In the late 1980's I purchased one of the first VCRs that had frame-by-frame capabilities. I immediately saw it would be a great tool for studying the mechanics of the baseball swing and started taping Major League games from TV broadcasts.
When I first studied each frame of the swing, I realized I did not have a clue what I was looking for, or what constituted good or poor mechanics. I decided the best way to learn would be to take notes on the differences I saw between the great hitters and average hitters.
After a couple of weeks or so, I reviewed my notes and found a disturbing pattern in my writing. The more I read the more it become apparent that I was trying to make what I saw conform to my long held linear batting principles. It also became apparent that if I was to make a serious study of the swing, I must rid my mind of what I had taught and record my observations with a completely open mind.
To this end, I made a sign and placed it over my desk. It read " Have no preconceived theory, report only what you observe." Mike Epstein makes the point well with his question, "Do we actually teach what we see." I could clearly see that the hands were not being extended in a straight A-to-B path. They were following a more circular path I had always referred to as "casting."
This and many of my other observation led me to question the swing mechanics I had always taught. If the straight extension of the hands and the Whip theory were not responsible for the bat's acceleration -- then what was? In the following months, I discussed the bat's trajectories with a number of physics labs. I will place below video clips that resulted from those tests and discussions.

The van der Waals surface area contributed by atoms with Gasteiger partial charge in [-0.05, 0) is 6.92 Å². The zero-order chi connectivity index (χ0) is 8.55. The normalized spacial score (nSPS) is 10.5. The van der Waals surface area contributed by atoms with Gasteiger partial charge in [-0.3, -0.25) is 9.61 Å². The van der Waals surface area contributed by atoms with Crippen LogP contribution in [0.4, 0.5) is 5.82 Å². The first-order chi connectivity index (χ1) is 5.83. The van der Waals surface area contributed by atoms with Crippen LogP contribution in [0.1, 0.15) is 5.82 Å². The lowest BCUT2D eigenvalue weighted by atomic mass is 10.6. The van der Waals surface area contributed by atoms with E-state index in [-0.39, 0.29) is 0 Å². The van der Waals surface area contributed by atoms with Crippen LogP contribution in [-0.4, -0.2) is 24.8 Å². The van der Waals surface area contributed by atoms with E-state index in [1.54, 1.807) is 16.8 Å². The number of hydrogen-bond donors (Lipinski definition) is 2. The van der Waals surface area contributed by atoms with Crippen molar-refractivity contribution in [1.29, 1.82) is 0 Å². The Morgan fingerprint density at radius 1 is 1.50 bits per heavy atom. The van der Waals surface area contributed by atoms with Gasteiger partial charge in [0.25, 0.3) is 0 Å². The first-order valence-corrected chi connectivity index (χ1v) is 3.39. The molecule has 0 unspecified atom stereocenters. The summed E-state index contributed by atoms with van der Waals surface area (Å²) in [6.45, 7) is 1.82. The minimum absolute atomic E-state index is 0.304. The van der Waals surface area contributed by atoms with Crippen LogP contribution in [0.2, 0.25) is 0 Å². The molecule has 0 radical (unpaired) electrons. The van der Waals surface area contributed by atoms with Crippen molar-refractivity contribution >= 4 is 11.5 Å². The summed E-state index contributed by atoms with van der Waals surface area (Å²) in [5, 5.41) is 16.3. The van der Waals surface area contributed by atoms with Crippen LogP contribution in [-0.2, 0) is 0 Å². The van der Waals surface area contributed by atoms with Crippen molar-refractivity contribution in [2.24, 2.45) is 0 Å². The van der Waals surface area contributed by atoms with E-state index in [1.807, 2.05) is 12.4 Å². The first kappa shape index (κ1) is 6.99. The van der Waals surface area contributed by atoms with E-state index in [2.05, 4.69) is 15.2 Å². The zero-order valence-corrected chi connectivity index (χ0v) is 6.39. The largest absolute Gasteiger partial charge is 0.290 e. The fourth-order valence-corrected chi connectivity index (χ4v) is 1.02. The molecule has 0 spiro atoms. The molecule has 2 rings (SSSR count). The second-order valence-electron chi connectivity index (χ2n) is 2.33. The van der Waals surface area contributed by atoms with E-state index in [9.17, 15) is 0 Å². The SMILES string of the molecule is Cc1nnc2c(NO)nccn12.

The first clip below is of me demonstrating the PathFinder. It is similar to the bat we used in physics lad tests to eliminate handle torque as a factor in generating bat speed. The accelerating force is applied at a single point (eliminating torque applied by the hands). This clip shows the bat's reaction to being accelerated from a straight and circular hand path.
The second clip demonstrates the second force we found that generates bat speed " Torque " induced from the hands applying force from opposing directions.
Pendulum Effect vs Whip Theory
Demonstrating Handle Torque
Those that teach mechanics based on the "Crack of the Whip" theory would say that torque was not a factor. That once the hands slowed near full extension, just like a whip, the bat-head comes flying around. Forces applied at the handle by the hands had no roll in accelerating the bat-head. --- Study the clips closely and draw your own conclusions.